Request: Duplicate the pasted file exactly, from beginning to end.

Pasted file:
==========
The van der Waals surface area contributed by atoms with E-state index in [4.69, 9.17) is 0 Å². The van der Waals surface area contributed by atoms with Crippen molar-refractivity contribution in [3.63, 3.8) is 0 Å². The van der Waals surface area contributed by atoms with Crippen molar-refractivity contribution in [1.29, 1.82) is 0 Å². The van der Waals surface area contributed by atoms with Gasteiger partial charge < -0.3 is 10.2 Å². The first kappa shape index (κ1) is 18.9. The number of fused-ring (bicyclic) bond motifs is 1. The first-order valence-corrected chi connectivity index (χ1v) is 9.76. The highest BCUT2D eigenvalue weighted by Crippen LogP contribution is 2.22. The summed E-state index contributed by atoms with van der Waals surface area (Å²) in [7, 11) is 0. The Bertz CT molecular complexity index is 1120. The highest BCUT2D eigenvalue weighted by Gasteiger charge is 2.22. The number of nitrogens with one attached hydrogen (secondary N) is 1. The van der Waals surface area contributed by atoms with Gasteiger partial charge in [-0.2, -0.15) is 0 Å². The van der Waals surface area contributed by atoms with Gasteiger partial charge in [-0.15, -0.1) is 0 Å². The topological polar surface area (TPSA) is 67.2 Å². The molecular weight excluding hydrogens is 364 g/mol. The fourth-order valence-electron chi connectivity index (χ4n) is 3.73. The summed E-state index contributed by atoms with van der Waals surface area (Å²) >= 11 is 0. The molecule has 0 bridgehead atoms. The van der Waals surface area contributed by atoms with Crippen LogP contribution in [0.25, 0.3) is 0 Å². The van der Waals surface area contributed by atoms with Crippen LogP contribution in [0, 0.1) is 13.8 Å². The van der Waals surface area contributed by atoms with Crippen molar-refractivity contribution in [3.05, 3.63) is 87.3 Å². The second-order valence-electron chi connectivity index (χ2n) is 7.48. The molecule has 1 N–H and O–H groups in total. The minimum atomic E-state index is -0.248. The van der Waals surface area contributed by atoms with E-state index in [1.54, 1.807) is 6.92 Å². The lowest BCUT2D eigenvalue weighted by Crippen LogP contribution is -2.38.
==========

The van der Waals surface area contributed by atoms with E-state index in [4.69, 9.17) is 0 Å². The van der Waals surface area contributed by atoms with Crippen molar-refractivity contribution in [3.63, 3.8) is 0 Å². The van der Waals surface area contributed by atoms with Crippen molar-refractivity contribution in [1.29, 1.82) is 0 Å². The van der Waals surface area contributed by atoms with Gasteiger partial charge < -0.3 is 10.2 Å². The first kappa shape index (κ1) is 18.9. The number of fused-ring (bicyclic) bond motifs is 1. The first-order valence-corrected chi connectivity index (χ1v) is 9.76. The highest BCUT2D eigenvalue weighted by Crippen LogP contribution is 2.22. The summed E-state index contributed by atoms with van der Waals surface area (Å²) in [7, 11) is 0. The Bertz CT molecular complexity index is 1120. The highest BCUT2D eigenvalue weighted by Gasteiger charge is 2.22. The number of nitrogens with one attached hydrogen (secondary N) is 1. The van der Waals surface area contributed by atoms with Gasteiger partial charge in [-0.2, -0.15) is 0 Å². The van der Waals surface area contributed by atoms with Gasteiger partial charge in [-0.15, -0.1) is 0 Å². The topological polar surface area (TPSA) is 67.2 Å². The molecular weight excluding hydrogens is 364 g/mol. The fourth-order valence-electron chi connectivity index (χ4n) is 3.73. The summed E-state index contributed by atoms with van der Waals surface area (Å²) >= 11 is 0. The molecule has 0 bridgehead atoms. The van der Waals surface area contributed by atoms with Crippen LogP contribution in [0.25, 0.3) is 0 Å². The van der Waals surface area contributed by atoms with Crippen LogP contribution in [0, 0.1) is 13.8 Å². The van der Waals surface area contributed by atoms with Crippen molar-refractivity contribution in [3.05, 3.63) is 87.3 Å². The second-order valence-electron chi connectivity index (χ2n) is 7.48. The molecule has 1 N–H and O–H groups in total. The minimum atomic E-state index is -0.248. The van der Waals surface area contributed by atoms with E-state index in [1.54, 1.807) is 6.92 Å². The lowest BCUT2D eigenvalue weighted by Crippen LogP contribution is -2.38.